The Colosseum
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Trastevere


Trastevere is the XIII district of Rome; lies on the shore west (right bank) of the Tiber River, south of Vatican City. Its name derives from the Latin trans Tiberim (beyond the Tiber), which was also the name of one of Augustan regions.
At the time of the origins of Rome (754-509 BC), the area of Trastevere was a hostile land that belonged to the Etruscans, Rome occupied only able to monitor the river on both sides. Rome did not have interest to extend urbanisticamente on that side, and, in fact, Trastevere was linked to the rest of the city only by a weak wooden bridge, Sublicius.
During Republican, areas near the river populated of those workers who had to do with the river, as sailors and fishermen, and there was a large influx of eastern immigrants, mainly Jews and Syrians.

The consideration of the area as part of the city begins with the Emperor Augustus, which divided the territory of Rome in 14 regions, the current Trastevere was the fourteenth and was named regional transtiberina. However, this region was still outside the city itself, at least up to the Emperor Aurelian (270-275 AD), who made the walls extend to include Trastevere, along Mount Vatican.
In medieval Trastevere had narrow streets, winding and irregular, as well as because of mignani, avancorpi hanging along the facades of houses, there was not enough space for the passage of wagons. At the end of'400 such mignani were demolished, but nevertheless remained Trastevere a labyrinth of lanes.
The streets were not any kind of paving until the end of'400 thanks to Pope Sixtus IV, which made the first paving some roads with bricks made of brick fish spine, then with cobblestones, more suited to the wheels of the wagons . A change came in 1586 with Pope Sixtus V, which fixed the fourteen districts of Rome. In this subdivision Trastevere was the XIII and it was also incorporated the district Borgo.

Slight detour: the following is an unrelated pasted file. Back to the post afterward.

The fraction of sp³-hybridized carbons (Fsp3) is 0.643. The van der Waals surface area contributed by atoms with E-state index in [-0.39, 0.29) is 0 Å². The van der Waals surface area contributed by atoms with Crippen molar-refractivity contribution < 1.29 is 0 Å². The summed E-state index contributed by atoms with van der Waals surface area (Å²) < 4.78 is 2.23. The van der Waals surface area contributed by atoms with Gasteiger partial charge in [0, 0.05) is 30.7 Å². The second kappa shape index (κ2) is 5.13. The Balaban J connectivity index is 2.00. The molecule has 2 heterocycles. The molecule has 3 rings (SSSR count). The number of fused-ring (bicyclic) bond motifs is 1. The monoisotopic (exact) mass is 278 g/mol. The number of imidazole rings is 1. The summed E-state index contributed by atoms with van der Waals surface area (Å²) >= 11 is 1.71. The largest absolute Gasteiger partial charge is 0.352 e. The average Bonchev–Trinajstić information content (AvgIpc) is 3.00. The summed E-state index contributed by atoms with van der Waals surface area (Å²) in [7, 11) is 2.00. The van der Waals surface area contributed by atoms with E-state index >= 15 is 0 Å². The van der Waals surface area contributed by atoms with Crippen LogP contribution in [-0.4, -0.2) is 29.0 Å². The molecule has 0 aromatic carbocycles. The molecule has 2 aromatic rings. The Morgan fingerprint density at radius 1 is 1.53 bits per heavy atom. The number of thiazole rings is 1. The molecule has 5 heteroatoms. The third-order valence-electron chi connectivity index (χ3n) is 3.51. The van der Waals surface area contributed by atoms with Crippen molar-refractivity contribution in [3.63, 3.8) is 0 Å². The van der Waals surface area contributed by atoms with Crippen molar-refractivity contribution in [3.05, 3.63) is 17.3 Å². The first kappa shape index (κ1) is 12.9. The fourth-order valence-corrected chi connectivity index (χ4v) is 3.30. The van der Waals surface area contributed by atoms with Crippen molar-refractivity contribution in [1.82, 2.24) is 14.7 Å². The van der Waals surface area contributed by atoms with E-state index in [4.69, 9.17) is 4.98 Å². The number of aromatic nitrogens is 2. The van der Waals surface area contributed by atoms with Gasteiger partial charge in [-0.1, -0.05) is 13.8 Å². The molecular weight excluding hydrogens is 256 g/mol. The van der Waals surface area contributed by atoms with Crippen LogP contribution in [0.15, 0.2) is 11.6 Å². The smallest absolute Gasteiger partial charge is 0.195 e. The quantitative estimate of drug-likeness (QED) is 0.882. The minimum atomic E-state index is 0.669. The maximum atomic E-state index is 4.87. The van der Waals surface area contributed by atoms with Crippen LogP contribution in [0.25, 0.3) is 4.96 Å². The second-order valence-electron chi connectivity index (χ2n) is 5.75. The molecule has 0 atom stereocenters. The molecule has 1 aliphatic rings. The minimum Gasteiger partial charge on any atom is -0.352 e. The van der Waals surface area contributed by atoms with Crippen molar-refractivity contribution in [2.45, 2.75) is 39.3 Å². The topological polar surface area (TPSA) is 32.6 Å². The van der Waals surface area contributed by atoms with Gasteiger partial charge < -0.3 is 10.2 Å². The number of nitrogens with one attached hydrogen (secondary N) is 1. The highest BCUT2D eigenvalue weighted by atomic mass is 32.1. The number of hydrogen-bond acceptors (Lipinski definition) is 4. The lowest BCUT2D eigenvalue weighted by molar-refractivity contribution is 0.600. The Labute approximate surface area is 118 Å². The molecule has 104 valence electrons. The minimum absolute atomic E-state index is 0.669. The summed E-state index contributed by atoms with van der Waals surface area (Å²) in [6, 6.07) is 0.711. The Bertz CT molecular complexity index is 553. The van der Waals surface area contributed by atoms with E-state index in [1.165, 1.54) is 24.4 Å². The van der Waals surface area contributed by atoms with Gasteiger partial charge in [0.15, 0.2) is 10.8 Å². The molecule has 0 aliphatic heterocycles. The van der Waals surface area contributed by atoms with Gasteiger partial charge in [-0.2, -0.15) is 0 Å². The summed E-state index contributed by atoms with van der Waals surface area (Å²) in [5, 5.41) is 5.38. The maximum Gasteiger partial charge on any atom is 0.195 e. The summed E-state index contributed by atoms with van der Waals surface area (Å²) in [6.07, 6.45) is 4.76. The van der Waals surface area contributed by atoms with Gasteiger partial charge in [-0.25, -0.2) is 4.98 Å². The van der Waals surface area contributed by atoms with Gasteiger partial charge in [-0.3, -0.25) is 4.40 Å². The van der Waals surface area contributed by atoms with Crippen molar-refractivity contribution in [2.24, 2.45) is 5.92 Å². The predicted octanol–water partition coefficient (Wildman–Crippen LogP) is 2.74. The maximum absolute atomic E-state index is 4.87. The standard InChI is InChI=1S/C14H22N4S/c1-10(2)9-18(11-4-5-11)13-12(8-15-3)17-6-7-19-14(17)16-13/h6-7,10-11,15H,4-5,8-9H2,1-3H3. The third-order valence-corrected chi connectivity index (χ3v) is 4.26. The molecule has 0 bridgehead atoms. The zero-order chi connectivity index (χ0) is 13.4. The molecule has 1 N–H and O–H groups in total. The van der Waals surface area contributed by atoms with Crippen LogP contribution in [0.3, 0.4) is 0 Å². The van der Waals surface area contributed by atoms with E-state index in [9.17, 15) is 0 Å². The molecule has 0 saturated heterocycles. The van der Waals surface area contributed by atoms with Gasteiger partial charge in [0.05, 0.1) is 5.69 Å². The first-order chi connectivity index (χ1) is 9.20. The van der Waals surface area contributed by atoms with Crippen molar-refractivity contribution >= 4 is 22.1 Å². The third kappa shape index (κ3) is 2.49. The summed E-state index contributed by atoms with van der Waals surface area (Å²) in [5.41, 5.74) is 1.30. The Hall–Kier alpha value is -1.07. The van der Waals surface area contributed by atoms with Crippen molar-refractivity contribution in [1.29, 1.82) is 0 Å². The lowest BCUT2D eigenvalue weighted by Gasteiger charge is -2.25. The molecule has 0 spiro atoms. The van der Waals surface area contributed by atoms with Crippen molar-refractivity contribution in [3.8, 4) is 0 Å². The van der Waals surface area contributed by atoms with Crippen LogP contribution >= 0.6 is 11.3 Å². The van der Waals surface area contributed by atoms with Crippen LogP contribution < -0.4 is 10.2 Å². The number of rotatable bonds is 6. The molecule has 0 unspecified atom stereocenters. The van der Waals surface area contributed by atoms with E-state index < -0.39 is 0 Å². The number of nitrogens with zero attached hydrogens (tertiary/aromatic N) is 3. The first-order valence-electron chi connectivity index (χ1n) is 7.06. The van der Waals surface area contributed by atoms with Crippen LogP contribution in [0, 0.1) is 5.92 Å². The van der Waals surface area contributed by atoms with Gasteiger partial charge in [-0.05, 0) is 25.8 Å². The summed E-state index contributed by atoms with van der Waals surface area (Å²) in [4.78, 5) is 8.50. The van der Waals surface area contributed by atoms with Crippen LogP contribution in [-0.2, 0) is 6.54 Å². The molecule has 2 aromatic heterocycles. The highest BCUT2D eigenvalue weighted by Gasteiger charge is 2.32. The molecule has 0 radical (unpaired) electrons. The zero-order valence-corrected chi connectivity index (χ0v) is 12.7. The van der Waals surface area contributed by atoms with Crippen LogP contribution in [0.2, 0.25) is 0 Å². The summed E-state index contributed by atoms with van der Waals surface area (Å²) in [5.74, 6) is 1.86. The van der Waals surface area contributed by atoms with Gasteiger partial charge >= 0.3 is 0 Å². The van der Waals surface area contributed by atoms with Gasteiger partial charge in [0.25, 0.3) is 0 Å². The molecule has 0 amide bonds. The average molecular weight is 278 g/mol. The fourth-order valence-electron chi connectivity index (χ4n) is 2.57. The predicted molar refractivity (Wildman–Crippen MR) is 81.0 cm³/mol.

src="images/trastevere_2.jpg" Thanks to the partial isolation (was beyond the Tiber) and multicultural environment since the time of ancient Rome, people of Trastevere, called Trastevere, were to form almost a given population itself: popolani noting tenacity, pride and genuineness. In addition, women were considered very beautiful, with eyes and very dark hair and beautiful features.
In 1744 Pope Benedict XIV made a revision of the demarcation of districts, giving Trastevere existing borders.
After 1870 the walls were built to stop flooding of the Tiber, which certainly brought greater security at the cost of the destruction of all the places most characteristic that were on shore.
Today Trastevere still maintains its character through the winding streets covered with cobblestones overlooked by medieval housing. The night is filled with people, both Italian and foreign, thanks to the wealth of restaurants and pubs for every price range

"Besides" the Colosseum


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